Who Score’s on 007 Skyfall?

Germain Lussier writes for /Film about the replacement of David Arnold on the 23rd Bond film Skyfall:
“To be honest, I couldn’t pick one of Arnold’s Bond scores from the other (I’m more of fan of his Roland Emmerich collaborations) and, usually, most of the Bond music news is attached to the pop star who sings the opening credits song. Arnold’s a fine composer, but it almost feels lazy that he kept getting asked back when each director is so radically different.”

Read the full article here: http://www.slashfilm.com/thomas-newman-scoring-skyfall-sam-mendes/

As a huge fan of the James Bond franchise – and someone who truly enjoys the wide variety of scores to the 007 films, I couldn’t diagree more!

David Arnold is the only composer who has comfortably succeeded John Barry. Many have tried – Eric Serra, Michael Kamen – but none have managed to balance new scores with traditional James Bond themes as successfully as Barry until David Arnold came along.

For example, Tomorrow Never Dies, manage to introduce a solid pace with modern electronic music without ignoring the iconic theme – Arnold even managed to get Moby involved to created his own version of the 007 theme. The World is not Enough and Die Another Day proceeded to get more electronic and technological. You simply have to compare the electronic percussion on the track ‘Whiteout’ for Die Another Day to the ‘Hamburg Break Out’ in Tomorrow Never Dies to see how, initially a contemporary use of technology then became more a excessive use of equipment.

Thank God, David Arnold completely changed his palette when working on Casino Royale and Quantum of Solace. The sound effects are no more and Arnold ensures that, in the same way as the films have ‘gone back to their roots’, the music has too. ‘Night at the Opera’ on the Quantum of Solace score harks right back to the track ‘Capsule in Space’ from You Only Live Twice showing the direct influence of John Barry.

More evidence? The Proms at The Royal Albert Hall this year had a performance whereby themes by Barry and Arnold were performed. You can see the direct influence and correlation between the two composers – my own post covering the Proms has a video included showing the memorable performance.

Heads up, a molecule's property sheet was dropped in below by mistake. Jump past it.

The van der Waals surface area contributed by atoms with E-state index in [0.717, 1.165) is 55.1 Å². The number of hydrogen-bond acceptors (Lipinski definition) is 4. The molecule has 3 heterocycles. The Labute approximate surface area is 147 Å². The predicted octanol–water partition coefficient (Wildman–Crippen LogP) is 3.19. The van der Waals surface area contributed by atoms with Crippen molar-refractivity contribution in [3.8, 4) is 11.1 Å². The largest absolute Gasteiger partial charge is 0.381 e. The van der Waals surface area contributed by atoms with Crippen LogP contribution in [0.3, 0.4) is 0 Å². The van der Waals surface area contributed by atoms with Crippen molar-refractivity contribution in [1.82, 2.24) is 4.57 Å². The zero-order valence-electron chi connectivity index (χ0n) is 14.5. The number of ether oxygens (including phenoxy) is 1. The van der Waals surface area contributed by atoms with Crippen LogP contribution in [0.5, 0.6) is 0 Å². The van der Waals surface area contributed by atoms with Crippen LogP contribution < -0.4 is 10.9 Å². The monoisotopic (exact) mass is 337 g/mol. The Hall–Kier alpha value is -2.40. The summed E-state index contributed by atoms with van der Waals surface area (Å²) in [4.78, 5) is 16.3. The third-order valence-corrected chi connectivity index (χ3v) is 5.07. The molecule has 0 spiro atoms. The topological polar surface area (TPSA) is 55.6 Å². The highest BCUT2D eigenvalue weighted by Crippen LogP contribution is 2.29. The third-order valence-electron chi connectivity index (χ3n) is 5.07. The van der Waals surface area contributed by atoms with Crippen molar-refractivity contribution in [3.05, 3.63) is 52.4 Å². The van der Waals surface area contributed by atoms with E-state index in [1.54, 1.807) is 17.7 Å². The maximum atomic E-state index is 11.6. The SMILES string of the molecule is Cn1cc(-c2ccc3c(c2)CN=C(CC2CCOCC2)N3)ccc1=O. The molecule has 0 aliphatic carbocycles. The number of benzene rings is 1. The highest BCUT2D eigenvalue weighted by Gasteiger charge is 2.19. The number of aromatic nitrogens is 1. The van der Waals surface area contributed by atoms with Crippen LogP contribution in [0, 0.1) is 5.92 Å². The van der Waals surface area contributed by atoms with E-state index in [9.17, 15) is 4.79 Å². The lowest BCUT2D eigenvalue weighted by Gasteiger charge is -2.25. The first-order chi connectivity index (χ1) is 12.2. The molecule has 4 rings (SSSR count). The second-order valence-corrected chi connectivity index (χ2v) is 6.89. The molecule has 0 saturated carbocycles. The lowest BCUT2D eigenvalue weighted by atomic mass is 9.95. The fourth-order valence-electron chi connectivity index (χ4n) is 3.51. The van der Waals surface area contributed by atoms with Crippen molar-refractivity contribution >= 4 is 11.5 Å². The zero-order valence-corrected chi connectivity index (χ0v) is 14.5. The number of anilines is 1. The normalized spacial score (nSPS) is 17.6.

In closing, it is worth noting that I do love Thomas Newman. I often listen to his scores for American, Beauty (check out my Incredible Soundtracks post), Wall-E and Finding Nemo. And, in fairness, between From Russia with Love and John Barry’s final score The Living Daylights, the odd film had a different composer, only for Barry to return to the franchise in the next film. Composers as diverse as Marvin Hamlisch on The Spy Who Loved Me, George Martin on Live and Let Die and Bill Conti on For Your Eyes Only.

I have a feeling that most composers want to “do” a James Bond film and this was Newman’s chance. I doubt Barbara Broccoli and Michael G. Wilson are foolish enough to destroy their connection to David Arnold. If this Sam Mendes ‘vision’ doesn’t wholly work, I’m sure David Arnold will be back on board for the 24th film. Or at least, I hope he is back.

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  1. I agree with you. Despite stories that David Arnold is too busy with the Olympics, I'm concerned Newman has been asked to do this film at the request of Mendes, as he scores all his films (in the same way as Spielberg/John Williams and Burton/Elfman always go together). There is also no comment about it from Arnold on his very busy Twitter feed. I like Thomas Newman's sound, but I'm not convinced it's right for Bond. We'll have to see.

  2. Thanks Jonathan for the comment! The thing is, Marvin Hamlischs' score for THE SPY WHO LOVED ME was indeed brilliant and George Martin managed to snag Paul McCartney to create potentially one of the best themes. Eric Serra seemed to just rip off what he used in LEON: THE PROFESSIONAL (even singing the same song in the end credits!!!). I did tweet this to Arnold, but alas, he was more keen to tell everyone about Sherlock. I think Newman is a good composer so I'm willing to see what happens…

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